Ventoy Boot Image Files In Local Disk

  • 1. Background

Ventoy was originally designed and developed as a bootable USB tool. So Ventoy has always only supported to boot the image files in the disk where Ventoy installed.
That is to say, you must copy ISO/WIM/VHD(x)/IMG/EFI files to the Ventoy disk to boot them. This is not very convenient in some cases. For example, the ISO has been downloaded to the local hard disk, but it needs to be copied again, USB disk has a low speed, and so on.

Since 1.0.66, Ventoy supports to boot image files (.iso/.wim/.img ...) in local disk.

In order to adapt to the current solution, reduce the workload and be compatible with all the plugins, Ventoy uses a special method to support this feature.
We create a small vlnk file for an image file in local disk (just like the file softlink) and then copy the vlnk file to Ventoy disk to boot.

Notes: Here the local disk is a relative concept, it can be any disk except that which the Ventoy installed. It can be a HDD/SSD or another USB device.

Notes: Since 1.0.67, you can press F2 to browser and boot files in local disk. But you can not apply plugins in this way. Notes

  • 2. Usage
  • 2.1 Create vlnk file for image file in local disk
  • Windows

    Open VentoyVlnk.exe, click Create button, just select an image file in local disk。 The vlnk file will be created at the same directory with VentoyVlnk.exe.

            (Use Parse button to show the vlnk infomartion)

    By default, you cannot specify the name of the vlnk file created by VentoyVlnk.exe. If you wish to specify you can use command line mode.
    You can start with VentoyVlnk.exe -s, in this way, it will prompt you for the vlnk save path after you select an ISO file.
    You can also use VentoyVlnk.exe -i xxx.iso -o xxx.vlnk.iso to directly generate the vlnk file, no interaction needed.


    Run sudo bash -c xxx.iso in terminal. The vlnk file will be created in the current directory where you run the script.

  • 2.2 Copy the vlnk file to Ventoy USB and boot
  • After vlnk file created, just copy it to Ventoy USB and boot it. You can put the vlnk file in the root or some subdirectory, no difference with normal image files.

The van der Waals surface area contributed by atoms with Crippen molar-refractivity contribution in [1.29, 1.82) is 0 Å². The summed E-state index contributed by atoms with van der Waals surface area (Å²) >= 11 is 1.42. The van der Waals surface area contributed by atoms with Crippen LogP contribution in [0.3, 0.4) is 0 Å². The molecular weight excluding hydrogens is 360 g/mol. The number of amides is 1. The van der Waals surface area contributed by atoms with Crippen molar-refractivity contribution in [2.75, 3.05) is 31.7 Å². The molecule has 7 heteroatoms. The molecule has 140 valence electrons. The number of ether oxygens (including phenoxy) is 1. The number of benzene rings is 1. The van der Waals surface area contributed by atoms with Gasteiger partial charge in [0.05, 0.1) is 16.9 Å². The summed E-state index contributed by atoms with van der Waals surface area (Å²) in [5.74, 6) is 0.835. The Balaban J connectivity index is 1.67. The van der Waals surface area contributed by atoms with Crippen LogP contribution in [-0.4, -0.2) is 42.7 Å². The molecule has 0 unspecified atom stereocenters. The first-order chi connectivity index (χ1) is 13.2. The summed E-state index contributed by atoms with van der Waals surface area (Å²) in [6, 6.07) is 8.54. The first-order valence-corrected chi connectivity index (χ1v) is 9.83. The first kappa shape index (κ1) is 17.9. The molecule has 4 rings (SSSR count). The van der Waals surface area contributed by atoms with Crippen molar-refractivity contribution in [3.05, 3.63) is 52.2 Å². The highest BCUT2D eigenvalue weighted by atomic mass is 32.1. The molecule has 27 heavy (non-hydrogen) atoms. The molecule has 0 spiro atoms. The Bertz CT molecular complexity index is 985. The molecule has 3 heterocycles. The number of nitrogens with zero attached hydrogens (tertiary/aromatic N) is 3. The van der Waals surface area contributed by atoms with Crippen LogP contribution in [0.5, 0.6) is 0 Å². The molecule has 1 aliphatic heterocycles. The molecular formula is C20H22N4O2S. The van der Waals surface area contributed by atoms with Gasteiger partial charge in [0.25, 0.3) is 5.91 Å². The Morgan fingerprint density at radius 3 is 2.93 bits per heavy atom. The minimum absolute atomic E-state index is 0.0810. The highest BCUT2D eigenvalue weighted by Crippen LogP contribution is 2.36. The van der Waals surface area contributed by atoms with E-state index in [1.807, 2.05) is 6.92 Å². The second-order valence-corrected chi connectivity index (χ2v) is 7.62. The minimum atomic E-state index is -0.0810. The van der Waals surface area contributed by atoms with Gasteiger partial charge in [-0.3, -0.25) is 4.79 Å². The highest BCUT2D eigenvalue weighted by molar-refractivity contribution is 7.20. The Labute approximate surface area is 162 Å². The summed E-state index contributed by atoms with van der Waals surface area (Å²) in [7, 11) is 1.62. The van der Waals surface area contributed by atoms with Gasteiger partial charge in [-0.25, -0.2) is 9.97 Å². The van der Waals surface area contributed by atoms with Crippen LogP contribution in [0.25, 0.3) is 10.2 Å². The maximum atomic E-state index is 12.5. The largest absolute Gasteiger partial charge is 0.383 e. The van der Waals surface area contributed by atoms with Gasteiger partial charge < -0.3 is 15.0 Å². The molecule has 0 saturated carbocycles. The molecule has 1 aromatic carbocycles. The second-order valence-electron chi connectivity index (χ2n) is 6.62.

When you boot the vlnk file it will actually boot the corresponding image file in the local disk.

  • 3. Attention
  • 3.1 About the vlnk file name
  • A vlnk file add a .vlnk suffix in the original file name. For example, the vlnk files for xxx.iso and xxx.wim are xxx.vlnk.iso and xxx.vlnk.wim
    The xxx is the name part and can be changed as you want (recommend to keep the original name).
    But the last .vlnk.iso .vlnk.wim ... are fixed, can NOT be changed and must be all lower-case.

  • 3.2 Supported image file type
  • All image file types currently supported by Ventoy are supported. Persistence .dat file is also supported.

    Image Type vlnk File Notes
    .iso .vlnk.iso ISO File
    .wim .vlnk.wim Windows WIM File
    .vhd .vlnk.vhd Windows VHD File
    .vhdx .vlnk.vhdx Windows VHDX File
    .img .vlnk.img IMG File
    .vtoy .vlnk.vtoy Linux vDisk File. Please refer Linux vDisk Plugin
    .efi .vlnk.efi EFI File
    .dat .vlnk.dat Linux Persistence file. Please refer Persistence Plugin
    Attention: The iso file and the dat file must be in the same side. That is to say:
    .iso can only be used with .dat, similarly .vlnk.iso can only be used with .vlnk.dat.
  • 3.3 About Plugin Configuration
  • When use plugin, there is no difference between vlnk files and ISO/WIM/VHD...etc files.
    For example, for xxx.vlnk.iso file, you can set menu alias, menu class, menu tip, password, auto install, persistence ... with plugin.

  • 4. Good Practice

I recommend to make a copy of directory/subdirectory structure in Ventoy disk with local disk and put the vlnk file to the corresponding location.
For example, an ISO file is in E:\download directory, then you can create a LocalDisk/E/download directory to put the vlnk file as follows: